Beyond the clubs

Queer spaces for recreation change the game

Illustration by Gabrielle Funk

Months ago, I nervously showed up to an Out There Winnipeg (OTW) queer volleyball practice for the first time. Awkwardly, I made conversation with the others. The vibes changed quickly.

Making queer friends can be hard, but it doesn’t have to be. Many folks around the city would like to forge lasting communities that promote growth, experimentation and fun.

Now, at Out There Winnipeg’s volleyball league, we laugh, cheer and live what feels like an IRL episode of Haikyuu. It’s fun. It has deepened my perspective of and connection with queer communities in Winnipeg. There are such wonderful people in this city, but the trick is finding them.

OTW hosts sports and activity groups for 2SLGBTQIA+ folks to help create safer queer spaces in Winnipeg. Their events are typically free or open to participants at a low cost.

It feels good to get involved in daytime spaces for queerdos. It’s important for queer people to have opportunities to get together outside of the nightclub scene, which tends to be centred around alcohol and hookups.

These things aren’t inherently bad. Safe-consumption sites and communicative hookups are great, but I’ve always found that daytime connections tend to be more supportive and longstanding. Relationships that integrate into pre-existing routines have less resistance and therefore more opportunities to blossom.

It seems the world lacks community in many ways. Distance feels ever-increasing, along with ideals of individualism promoted by social media and capitalism. In my experience, finding community authentically allows for increased stability in social life based on communal support rather than my own bootstrapping abilities.

The cooperative nature of hobby groups work as continual icebreakers that aid in community building. In volleyball, people are in constant communication, yelling “mine!” or “here!” and making silly comments to keep the vibes up. Also, the ritual of going to activities once a week gives participants more chances to foster and stabilize connections. It’s truly a beautiful process.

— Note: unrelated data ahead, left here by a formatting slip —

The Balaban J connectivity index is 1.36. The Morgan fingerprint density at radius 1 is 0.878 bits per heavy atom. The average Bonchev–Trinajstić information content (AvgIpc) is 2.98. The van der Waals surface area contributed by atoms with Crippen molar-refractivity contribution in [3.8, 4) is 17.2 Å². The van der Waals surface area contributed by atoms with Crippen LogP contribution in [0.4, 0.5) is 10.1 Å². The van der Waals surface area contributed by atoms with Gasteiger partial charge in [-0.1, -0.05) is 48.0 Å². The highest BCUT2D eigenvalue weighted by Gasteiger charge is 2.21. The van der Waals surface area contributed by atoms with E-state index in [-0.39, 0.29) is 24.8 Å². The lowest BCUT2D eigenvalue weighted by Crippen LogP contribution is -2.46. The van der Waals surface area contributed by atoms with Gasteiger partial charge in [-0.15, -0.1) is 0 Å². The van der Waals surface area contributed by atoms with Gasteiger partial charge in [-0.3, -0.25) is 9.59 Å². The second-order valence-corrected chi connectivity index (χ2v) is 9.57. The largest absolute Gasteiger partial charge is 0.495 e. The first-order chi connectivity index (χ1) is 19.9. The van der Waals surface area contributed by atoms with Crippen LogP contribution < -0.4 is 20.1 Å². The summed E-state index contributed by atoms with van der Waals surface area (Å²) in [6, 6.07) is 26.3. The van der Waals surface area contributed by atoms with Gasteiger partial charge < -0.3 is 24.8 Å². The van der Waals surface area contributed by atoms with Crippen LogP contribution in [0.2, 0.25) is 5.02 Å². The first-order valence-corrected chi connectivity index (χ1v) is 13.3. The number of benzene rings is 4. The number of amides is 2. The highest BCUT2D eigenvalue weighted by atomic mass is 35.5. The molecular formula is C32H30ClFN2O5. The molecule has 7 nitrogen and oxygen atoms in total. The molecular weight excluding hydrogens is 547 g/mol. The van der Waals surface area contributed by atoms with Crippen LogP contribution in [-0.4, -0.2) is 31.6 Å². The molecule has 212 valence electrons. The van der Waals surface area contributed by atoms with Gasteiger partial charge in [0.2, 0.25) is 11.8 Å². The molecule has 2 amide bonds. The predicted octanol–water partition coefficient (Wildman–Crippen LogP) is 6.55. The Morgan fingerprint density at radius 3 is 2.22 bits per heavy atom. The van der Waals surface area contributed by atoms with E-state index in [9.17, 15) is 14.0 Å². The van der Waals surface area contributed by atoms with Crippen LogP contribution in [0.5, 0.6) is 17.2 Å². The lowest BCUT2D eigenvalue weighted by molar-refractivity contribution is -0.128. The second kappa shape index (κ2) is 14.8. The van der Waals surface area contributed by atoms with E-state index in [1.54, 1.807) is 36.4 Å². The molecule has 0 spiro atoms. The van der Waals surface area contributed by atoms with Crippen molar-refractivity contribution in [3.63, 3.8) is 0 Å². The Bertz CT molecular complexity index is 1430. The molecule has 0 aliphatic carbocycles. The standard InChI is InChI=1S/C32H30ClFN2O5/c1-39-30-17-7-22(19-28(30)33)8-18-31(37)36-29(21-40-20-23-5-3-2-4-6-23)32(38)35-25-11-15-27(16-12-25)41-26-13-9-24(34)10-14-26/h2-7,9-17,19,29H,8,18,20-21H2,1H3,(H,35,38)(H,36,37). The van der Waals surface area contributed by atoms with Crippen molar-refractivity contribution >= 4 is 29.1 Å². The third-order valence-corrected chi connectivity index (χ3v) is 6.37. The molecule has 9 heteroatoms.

Lots of queer people have uncomfortable experiences with sports. Thomas Novak, OTW’s secretary, pointed out that “many queer kids remember taunts and (homophobic) slurs that are still common in locker rooms.”

He’s right. Sports don’t typically foster accepting environments for queer youth. In many cases, these spaces make people feel exposed when they are already in a vulnerable position. In grade school, it is common for queer kids to have anxiety-inducing experiences, leading them to believe that they don’t enjoy sports and physical activity – or feeling like they aren’t allowed to.

A queer space for recreation changes the game. We’re reclaiming it, re-imagining it and having fun with it. These leagues and groups are spaces where perceived heterosexuality, conformity and advanced skills aren’t prerequisites for participation.

Creating a comfortable, community-oriented environment allows us to have experiences and opportunities we were previously denied. It seems everyone is always laughing and having fun. This is how it should be!

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Evawn Michaleski (they/them) is a University of Winnipeg sociology and psychology student who loves seeing queer people happy.

Published in Volume 77, Number 20 of The Uniter (March 2, 2023)

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